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What You Need to Know About the IRS Hiring Surge

March 2020

More than 150 million Americans are expected to file individual tax returns for the 2019 tax year before the traditional April 15 deadline, and this year, it’s more important than ever to work with a professional tax preparer to make sure your taxes are done correctly and accurately.

The Internal Revenue Service (IRS) hired nearly 10,000 people in 2019 with plans to hire an additional 5,000 workers, according to a November 2019 Forbes https://www.forbes.com/sites/kellyphillipserb/2019/11/25/irs-new-hire-numbers-are-going-up/#2381d22f3b6c article.

In the article, IRS Commissioner Charles Rettig is quoted saying staffing has been made a priority and that the hiring surge will help “balance enforcement and service” and enhance taxpayers’ relationship and interactions with the IRS.

A larger workforce will enable the IRS to better concentrate on things like:

• Employment Tax Evasion

One major area of focus for the IRS and the Department of Justice will be payroll tax dodgers. Businesses that use withheld funds from employee paychecks, like Social Security and Medicare, for personal expenses or to pay other debts instead of remitting the money to the IRS may be subject to extra scrutiny.

• Taxpayers with unresolved payroll tax issues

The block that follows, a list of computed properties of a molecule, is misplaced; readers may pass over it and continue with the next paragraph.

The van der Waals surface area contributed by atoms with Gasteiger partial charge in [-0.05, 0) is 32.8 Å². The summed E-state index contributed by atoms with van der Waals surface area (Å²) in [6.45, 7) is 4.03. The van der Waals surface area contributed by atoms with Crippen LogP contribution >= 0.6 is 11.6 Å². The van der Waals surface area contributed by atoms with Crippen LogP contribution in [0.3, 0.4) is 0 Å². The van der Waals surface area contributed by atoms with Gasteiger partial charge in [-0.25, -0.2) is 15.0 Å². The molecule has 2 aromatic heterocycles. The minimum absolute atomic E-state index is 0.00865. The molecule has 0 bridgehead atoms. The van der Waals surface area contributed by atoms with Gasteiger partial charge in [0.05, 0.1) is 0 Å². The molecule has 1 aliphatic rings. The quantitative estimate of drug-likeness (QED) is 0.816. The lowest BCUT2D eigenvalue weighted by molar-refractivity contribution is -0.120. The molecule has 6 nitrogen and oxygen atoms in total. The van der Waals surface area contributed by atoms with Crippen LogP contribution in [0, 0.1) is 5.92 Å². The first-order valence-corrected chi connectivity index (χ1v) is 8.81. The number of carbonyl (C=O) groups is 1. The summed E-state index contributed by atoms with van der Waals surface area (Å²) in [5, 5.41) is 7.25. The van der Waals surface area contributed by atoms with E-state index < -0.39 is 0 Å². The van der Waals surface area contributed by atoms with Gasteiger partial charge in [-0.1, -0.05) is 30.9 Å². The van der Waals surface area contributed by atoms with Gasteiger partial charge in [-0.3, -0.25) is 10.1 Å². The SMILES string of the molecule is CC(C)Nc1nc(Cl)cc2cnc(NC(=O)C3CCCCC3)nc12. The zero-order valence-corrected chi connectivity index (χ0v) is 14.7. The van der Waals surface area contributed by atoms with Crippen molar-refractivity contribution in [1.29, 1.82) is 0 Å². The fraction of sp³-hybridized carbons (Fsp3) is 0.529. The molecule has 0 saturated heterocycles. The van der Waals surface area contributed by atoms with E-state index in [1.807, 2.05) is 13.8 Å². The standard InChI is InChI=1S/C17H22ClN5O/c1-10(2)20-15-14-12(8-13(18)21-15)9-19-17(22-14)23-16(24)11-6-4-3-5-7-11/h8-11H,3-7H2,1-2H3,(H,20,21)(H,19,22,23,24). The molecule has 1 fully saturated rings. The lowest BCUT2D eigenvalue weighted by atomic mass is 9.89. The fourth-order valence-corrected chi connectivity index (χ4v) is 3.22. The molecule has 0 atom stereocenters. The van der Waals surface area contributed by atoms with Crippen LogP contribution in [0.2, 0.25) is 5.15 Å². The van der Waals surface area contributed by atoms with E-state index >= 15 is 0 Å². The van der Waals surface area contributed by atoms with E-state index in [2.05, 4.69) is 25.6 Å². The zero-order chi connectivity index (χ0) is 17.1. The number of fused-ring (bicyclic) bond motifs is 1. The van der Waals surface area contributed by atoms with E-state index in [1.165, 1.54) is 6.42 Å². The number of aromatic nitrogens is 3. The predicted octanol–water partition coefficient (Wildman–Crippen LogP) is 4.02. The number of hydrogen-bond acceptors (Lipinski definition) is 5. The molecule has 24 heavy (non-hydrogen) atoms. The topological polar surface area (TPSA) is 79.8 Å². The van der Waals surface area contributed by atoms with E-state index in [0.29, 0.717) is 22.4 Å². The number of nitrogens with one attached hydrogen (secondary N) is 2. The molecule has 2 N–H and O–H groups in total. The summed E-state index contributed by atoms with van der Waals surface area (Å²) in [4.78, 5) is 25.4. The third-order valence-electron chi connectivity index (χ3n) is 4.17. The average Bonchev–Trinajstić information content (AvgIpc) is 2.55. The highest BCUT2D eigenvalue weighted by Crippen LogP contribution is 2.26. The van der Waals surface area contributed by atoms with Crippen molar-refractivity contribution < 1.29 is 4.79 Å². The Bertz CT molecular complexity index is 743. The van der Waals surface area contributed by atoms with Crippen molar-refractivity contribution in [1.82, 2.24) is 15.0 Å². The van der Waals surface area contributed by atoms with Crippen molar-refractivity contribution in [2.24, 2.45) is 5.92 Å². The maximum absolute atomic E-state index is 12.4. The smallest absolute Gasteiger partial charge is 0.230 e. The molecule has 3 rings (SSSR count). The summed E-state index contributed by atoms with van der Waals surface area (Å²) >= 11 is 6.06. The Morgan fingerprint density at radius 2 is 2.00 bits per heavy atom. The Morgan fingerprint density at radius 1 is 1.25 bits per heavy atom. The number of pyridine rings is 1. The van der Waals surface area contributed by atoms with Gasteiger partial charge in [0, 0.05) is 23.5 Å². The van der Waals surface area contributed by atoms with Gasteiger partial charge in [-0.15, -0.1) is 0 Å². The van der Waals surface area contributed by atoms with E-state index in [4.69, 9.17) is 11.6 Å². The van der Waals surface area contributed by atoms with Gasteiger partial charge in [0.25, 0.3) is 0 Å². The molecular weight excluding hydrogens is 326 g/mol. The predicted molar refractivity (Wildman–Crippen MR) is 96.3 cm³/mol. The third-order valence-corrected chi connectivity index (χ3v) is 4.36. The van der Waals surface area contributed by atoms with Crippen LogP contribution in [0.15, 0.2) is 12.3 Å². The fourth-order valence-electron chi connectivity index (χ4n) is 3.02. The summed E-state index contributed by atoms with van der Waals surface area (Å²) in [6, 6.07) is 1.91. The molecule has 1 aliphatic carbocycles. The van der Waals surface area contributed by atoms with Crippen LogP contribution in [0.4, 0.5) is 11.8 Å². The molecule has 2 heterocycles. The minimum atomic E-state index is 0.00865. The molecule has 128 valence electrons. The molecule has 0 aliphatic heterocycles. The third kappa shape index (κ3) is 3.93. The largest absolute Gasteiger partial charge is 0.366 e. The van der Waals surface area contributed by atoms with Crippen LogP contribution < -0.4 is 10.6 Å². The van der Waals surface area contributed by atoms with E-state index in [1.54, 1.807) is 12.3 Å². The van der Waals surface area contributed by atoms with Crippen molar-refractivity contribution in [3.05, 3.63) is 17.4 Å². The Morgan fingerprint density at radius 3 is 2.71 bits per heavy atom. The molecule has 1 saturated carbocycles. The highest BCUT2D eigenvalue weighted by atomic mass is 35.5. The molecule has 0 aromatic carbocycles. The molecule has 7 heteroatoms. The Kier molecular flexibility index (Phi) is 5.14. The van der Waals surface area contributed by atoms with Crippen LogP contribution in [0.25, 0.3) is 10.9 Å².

The IRS will be paying extra attention to businesses with large outstanding payroll tax withholdings not sent to the IRS. After unsuccessful attempts to reach businesses by mail, agency collectors are planning to show up in-person without warning to resolve the payroll tax issue.

• Cryptocurrency

The IRS is cracking down on individuals who they believe have unreported income from digital currencies, like bitcoin. Examiners are mailing letters to individuals thought to have accounts and IRS agents will work on cryptocurrency-related audits.

One final important reminder—if you own a corporation, always keep your personal and business expenses separate. In addition to saving you unnecessary stress at tax time, comingling funds and not having a separate expense record can raise red flags on both your individual and business tax returns. Having separate bank accounts and credit cards is a great way to keep the expenses separate.